The U.S. Department of Labor recently issued a “progress” report on the Honduran government’s implementation of an action plan (MAP) negotiated between the parties in 2015. The MAP was developed in response to a complaint filed in 2012 by the AFL-CIO, Honduran unions and Honduran nongovernmental organizations under the Central America Free Trade Agreement’s (CAFTA) labor chapter, which included cases concerning child labor, illegally low pay, and denial of the right to organize and to bargain. The U.S. government found that nearly every claim in the petition was supported by the evidence and that the Honduran government had in fact routinely failed to enforce its laws.
While a handful of the 17 cases in the 2012 complaint have been resolved due to the intervention of the U.S. government, the situation in Honduras is fundamentally unchanged. The majority of cases in the complaint are unresolved, particularly in the agricultural sector. Meanwhile, employers commit new systematic violations. Despite an important new labor inspection law and the hiring of new inspectors, labor law continues to be violated routinely without meaningful consequences. While fines have been increased and levied, none are actually being collected, nor are the violations being resolved. Since 2012, we have seen numerous unions busted—some with government involvement and all without government action to provide a remedy. Violence against trade unionists remains a serious problem. For example, in 2017, a worker and union member at a melon exporter was attacked and wounded with a machete as a consequence of his union activity. Trade unionists also have suffered in post-election violence. No one has been held accountable for these crimes. In the coming weeks, we will provide a detailed report card on the MAP.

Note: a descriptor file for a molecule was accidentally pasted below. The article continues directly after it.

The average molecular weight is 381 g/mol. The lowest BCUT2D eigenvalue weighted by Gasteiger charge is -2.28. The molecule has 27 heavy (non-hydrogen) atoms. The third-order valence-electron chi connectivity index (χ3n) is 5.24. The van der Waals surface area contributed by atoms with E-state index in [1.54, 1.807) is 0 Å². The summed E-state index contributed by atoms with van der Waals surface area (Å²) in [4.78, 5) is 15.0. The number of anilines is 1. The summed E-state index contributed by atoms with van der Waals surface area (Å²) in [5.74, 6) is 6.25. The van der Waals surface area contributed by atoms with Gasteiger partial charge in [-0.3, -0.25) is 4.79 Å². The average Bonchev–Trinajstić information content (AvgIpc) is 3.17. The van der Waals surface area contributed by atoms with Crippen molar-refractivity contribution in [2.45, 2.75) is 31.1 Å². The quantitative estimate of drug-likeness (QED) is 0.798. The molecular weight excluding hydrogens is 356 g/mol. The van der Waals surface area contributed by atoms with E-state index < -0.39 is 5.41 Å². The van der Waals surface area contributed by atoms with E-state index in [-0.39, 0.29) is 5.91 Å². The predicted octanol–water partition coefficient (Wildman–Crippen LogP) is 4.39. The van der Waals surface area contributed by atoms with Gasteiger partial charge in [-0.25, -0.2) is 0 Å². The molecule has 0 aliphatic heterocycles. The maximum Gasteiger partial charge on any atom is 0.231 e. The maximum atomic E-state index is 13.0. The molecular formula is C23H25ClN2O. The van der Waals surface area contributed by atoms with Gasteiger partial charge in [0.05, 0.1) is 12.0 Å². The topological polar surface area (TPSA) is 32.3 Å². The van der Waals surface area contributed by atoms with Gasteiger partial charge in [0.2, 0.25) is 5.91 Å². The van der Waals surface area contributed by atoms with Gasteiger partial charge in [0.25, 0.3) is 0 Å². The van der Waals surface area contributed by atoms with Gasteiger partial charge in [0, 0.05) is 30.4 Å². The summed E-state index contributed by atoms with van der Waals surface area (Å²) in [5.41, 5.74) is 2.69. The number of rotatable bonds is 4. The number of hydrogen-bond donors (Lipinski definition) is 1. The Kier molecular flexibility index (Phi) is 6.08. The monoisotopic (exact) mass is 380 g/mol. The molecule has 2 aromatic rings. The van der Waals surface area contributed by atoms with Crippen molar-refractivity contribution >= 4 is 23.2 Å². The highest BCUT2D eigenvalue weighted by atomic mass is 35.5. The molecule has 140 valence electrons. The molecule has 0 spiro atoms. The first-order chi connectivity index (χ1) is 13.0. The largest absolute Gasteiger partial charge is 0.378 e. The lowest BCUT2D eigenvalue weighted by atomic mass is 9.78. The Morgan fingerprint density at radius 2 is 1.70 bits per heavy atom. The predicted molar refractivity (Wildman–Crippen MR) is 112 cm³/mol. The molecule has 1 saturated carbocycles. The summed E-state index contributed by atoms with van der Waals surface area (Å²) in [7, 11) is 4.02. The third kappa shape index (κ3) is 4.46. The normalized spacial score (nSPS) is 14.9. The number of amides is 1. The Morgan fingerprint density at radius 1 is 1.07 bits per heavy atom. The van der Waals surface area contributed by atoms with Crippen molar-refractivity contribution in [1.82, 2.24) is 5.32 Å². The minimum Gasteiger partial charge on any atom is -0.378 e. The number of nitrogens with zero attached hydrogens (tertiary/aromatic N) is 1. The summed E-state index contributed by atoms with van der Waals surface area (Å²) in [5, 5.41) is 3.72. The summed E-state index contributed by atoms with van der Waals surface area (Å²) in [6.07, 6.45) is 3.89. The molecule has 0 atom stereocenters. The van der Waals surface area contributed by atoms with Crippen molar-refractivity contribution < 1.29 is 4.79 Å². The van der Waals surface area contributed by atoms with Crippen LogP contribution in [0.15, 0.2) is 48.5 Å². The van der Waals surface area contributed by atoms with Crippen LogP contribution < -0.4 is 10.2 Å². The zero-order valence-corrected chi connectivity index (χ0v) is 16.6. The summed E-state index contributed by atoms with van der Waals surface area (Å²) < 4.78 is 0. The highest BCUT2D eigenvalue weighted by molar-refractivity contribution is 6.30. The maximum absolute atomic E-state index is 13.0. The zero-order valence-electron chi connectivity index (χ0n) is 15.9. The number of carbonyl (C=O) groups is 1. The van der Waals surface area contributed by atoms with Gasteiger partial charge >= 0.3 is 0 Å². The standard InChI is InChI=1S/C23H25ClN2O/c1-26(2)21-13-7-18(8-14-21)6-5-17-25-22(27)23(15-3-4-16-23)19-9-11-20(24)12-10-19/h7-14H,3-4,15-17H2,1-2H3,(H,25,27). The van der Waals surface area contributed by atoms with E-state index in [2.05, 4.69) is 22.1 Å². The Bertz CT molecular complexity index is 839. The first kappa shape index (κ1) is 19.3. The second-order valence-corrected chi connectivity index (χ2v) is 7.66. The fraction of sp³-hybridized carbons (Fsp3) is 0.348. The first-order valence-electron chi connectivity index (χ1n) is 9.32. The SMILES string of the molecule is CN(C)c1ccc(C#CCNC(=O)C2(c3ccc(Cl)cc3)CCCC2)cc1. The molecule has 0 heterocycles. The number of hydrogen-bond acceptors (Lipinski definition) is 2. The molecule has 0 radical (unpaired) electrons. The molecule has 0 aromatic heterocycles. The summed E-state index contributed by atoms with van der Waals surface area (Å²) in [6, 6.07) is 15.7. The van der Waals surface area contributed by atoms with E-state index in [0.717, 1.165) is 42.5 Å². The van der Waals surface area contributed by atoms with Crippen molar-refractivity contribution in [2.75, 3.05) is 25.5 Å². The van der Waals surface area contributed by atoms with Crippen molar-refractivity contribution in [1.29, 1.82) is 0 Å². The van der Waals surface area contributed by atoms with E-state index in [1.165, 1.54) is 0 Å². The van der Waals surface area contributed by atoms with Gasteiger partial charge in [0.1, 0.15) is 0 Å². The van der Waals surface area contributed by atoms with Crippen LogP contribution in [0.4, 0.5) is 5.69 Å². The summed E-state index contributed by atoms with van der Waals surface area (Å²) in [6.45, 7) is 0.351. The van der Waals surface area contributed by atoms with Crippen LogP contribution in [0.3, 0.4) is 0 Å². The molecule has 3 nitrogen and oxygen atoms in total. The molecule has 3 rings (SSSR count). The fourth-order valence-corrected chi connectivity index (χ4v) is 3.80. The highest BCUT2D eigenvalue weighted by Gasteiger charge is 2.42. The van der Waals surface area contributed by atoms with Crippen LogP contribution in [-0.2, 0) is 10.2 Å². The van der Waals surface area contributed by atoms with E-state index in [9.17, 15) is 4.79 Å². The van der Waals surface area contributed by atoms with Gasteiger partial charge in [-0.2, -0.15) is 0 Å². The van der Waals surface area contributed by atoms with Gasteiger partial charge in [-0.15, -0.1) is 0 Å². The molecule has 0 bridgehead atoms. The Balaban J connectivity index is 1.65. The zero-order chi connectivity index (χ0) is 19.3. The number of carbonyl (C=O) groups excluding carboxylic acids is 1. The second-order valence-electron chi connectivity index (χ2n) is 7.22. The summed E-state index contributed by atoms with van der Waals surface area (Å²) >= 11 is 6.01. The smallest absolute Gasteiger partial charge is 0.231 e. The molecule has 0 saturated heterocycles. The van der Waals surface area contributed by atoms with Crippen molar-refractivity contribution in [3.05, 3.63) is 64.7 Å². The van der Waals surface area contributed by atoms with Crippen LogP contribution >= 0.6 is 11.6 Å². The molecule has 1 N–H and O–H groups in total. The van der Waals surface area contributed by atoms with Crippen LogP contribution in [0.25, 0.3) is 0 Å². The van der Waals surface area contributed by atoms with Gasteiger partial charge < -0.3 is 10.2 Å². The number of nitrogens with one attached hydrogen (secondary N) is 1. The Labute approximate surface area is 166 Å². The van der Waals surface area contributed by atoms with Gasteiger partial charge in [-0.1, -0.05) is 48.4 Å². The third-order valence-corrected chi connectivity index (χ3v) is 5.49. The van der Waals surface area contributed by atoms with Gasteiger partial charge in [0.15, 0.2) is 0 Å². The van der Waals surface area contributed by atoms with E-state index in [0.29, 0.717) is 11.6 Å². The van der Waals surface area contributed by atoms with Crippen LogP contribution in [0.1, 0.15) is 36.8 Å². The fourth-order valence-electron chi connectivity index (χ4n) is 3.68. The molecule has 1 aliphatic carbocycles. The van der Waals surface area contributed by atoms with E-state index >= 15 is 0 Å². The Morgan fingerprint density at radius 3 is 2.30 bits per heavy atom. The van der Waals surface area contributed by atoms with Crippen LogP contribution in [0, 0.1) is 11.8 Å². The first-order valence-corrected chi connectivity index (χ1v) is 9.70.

After focusing on progress, the current U.S. government report concludes that much work remains to be done, with persistent shortcomings in enforcement. The report names a few of the most notably intransigent employers violating the law such as Kyungshin Lear in auto parts and SurAgro-Fyffes in produce. Just as employers such as Hanesbrands and Pinehurst in the maquila sector have been freed from targeted enforcement after remediating previous violations, those employers who remain in violation should be effectively targeted for increased enforcement. The report also raises, for the first time, the issue of ongoing violence against unions, yet fails to hold Honduras and its employers accountable for the failures documented in the workers' 2012 petition and 2015 U.S. government report.
Over 6.5 years, the governments of the United States and Honduras have consulted regularly on the MAP and have implemented a number of capacity-building programs. However, conditions on the ground for most Honduran workers remain just as dire as they were in 2012. Workers trying to use trade agreements to defend their rights have seen this before. A CAFTA petition to defend workers in Guatemala lingered in the enforcement system for over nine years before being dismissed without any improvement in conditions. The same cannot happen here. We urge the U.S. government, therefore, to move to the next step in the dispute settlement process to show that the steps taken so far are woefully insufficient to establish respect for basic labor rights in Honduras.